31 August 2015

Pandemics, Preparation and Zombies

One of my proudest moments in writing-related research was the day the president of the World Health Organization tweeted me about H7N9. My friends and family were all taking a little break from answering my calls so I could update them on the latest snippets of data regarding the avian flu that I had translated from Chinese blogs. My obsession had me posting details about the might-have-been pandemic 24 hours before the WHO regarded them as official and rendered me useless in a conversation about anything else. At 3AM, I was scouring the flu tracker forums and really wondering if this was going to be the one.

Can you fault a writer for having a vivid imagination?

I'm not comfortable with the horror of pandemics. The suffering and the death do not appeal to me on some morbid level of fascination common among the proudly twisted writers that create gory disease scenes to evoke panic and fear, which is fine if that's your thing. But, it helps distance us from the inevitability of the threat and the politics of preparation.

And that is a very bad thing.


Some outbreaks of disease can be regionally contained, because they are not transmitted from one person to another through the air. Malaria is contracted through mosquito bites. Cholera infects people who drink contaminated water. Small pox, while considered eradicated, could be spread by body fluid contact and being coughed on.

The black death and the various deadly flus have proven more virulent, but while we think of the bubonic plague as particularly deadly, it's easier to forget how the influenza viruses morph into new strains. Take a strain with a high mortality rate and put it in a hospital with a strain that is highly contagious and life as we know it is over.

That may sound really dramatic, but it's happened before and we're not ready if it happens again.

Maybe that's why we worry so much about zombies. You can shoot them. You can burn them. You can cut off their head with a chainsaw. Everyone has probably heard that it's not a matter of if there will be another pandemic, but when it will happen. That's a hard thing to face when you know globalization spreads everything, especially disease, around faster.

If you had to choose between being attacked by zombies or an influenza virus with no available vaccine, which would be easier to fight?

Zombies. And you'd feel safer fighting them, because you could see them. The reality of a pandemic is much less about bad ass fighting techniques and much more about logistics and quarantines.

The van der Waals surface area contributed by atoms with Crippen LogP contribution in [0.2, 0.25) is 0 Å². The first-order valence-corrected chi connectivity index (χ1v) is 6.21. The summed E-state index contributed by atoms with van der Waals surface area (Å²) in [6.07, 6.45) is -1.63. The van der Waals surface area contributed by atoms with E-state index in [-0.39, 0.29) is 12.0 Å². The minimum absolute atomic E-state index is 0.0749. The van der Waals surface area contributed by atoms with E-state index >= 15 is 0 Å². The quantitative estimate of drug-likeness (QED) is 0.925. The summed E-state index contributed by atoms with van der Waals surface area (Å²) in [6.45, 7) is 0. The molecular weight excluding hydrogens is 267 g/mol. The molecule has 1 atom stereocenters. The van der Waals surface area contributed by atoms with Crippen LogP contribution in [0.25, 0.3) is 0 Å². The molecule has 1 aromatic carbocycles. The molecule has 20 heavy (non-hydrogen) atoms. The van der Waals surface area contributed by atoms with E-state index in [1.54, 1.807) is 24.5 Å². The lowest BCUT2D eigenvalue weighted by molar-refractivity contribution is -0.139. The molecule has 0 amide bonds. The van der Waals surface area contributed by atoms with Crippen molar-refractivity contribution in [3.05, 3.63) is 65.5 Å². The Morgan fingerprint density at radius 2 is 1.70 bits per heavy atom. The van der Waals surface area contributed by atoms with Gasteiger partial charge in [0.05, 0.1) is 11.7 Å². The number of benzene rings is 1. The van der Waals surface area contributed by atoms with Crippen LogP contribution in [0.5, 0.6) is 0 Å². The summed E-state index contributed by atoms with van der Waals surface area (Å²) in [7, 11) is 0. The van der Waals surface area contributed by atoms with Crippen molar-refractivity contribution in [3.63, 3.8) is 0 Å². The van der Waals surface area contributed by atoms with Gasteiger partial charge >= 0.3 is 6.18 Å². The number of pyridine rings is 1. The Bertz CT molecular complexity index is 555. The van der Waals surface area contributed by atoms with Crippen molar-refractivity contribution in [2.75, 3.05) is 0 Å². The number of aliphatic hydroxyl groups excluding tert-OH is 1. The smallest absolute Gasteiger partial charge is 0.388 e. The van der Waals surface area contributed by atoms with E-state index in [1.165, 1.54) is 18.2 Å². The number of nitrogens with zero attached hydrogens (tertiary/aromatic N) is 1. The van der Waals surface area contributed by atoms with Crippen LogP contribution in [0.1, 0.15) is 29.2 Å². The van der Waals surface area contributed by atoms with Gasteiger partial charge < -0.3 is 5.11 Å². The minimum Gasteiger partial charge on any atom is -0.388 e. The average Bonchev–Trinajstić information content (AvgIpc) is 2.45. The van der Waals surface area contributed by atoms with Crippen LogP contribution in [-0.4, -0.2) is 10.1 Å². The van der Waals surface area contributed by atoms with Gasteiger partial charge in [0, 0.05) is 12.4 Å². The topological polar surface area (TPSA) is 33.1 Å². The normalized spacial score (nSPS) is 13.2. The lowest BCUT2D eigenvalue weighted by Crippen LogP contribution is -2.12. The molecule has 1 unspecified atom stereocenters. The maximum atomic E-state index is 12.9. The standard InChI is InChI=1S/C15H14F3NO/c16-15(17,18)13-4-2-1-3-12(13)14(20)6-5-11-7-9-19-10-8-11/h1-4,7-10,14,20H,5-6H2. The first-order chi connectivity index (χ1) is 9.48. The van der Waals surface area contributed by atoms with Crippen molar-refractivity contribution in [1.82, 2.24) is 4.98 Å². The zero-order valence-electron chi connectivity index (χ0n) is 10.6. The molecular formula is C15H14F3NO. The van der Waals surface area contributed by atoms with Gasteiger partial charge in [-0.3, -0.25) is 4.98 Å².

What you need for the Zombie Apocalypse:

1. Weapons
Flu Virus
2. Armor
3. Slower moving friends

What you need for a pandemic:

1. Shelter
2. Three months nonperishable food supply
3. Water
4. Stockpile of medications
5. N95 masks
6. Dish soap and bleach
7. Water filters
8. Safety goggles
9. Lots of plastic medical supplies
10. AM/FM radio
11. Coffee

Unlike zombies, people carrying the deadly influence virus will look like reasonable friendly people. And when a pandemic erupts, they're going to want you to carry on with your normal life. Go to school. Go to work. Go shopping for groceries. But, they could kill you and everyone you love without even coughing. With person to person transmission, the flu would likely spread worldwide in three weeks.

People who have the ability to create a self-imposed quarantine early on and can maintain it longer will survive though few have the rural retreat and 3 to 18 months resources to outlast the entire threat. And I suspect that most people will have a family member that needs a prescription drug which can't be stockpiled. Meaning entire families could contract the flu and die, because one person attempts to get a regulated medication for someone dependent on it.

During the plague that killed 30-60% of Europeans, healthy people often roamed the streets drunk, riotous and indulging in everything they could as if it were their last moment on earth. And this was a time when hand held cannons were just beginning to be introduced. What if they had guns manufactured on an industrial scale? No matter what your position on gun control, it's hard to imagine that all the reckless jerks with guns are going to behave while the hospitals overcrowd, the police force is all out sick and they can't get an energy drink from the corner shop. But, yet you have one.


Flu Ward 1918
Most of us expect it to be grim, because of history tells us to expect the worst. More people died from the 1918 Spanish Influenza pandemic than in World War I. The word pandemic itself is derived from the greek words for "all" and "people," because whether or not a person survives, all people are affected.

But, if you can think about pandemics without making the leap from the scientific curiosities directly to World War III, in between you'll find the real politics. Vaccinations. Government. Medicine. Business. It's nothing like preparing for a hurricane or earthquake.

Communities will set up refuges to coordinate resources and care for the sick. People will volunteer to provide care and many will die doing so. Some businesses will close for good while workers who can telecommute will benefit. Miracle cures will be sold everywhere despite the fact that none of them actually work.

I suspect I'd be one of the people who joins the Red Cross and gets sick the first week. Unlike the zombie apocalypse, there would be no easy way to conduct a life surrounded by so much death. Seriously. It would be easier to run away from zombies. Every one for themselves. But, during a pandemic, most of us couldn't and wouldn't grab a gun and go full barbaric.

But, then again, maybe people have changed.
Post a Comment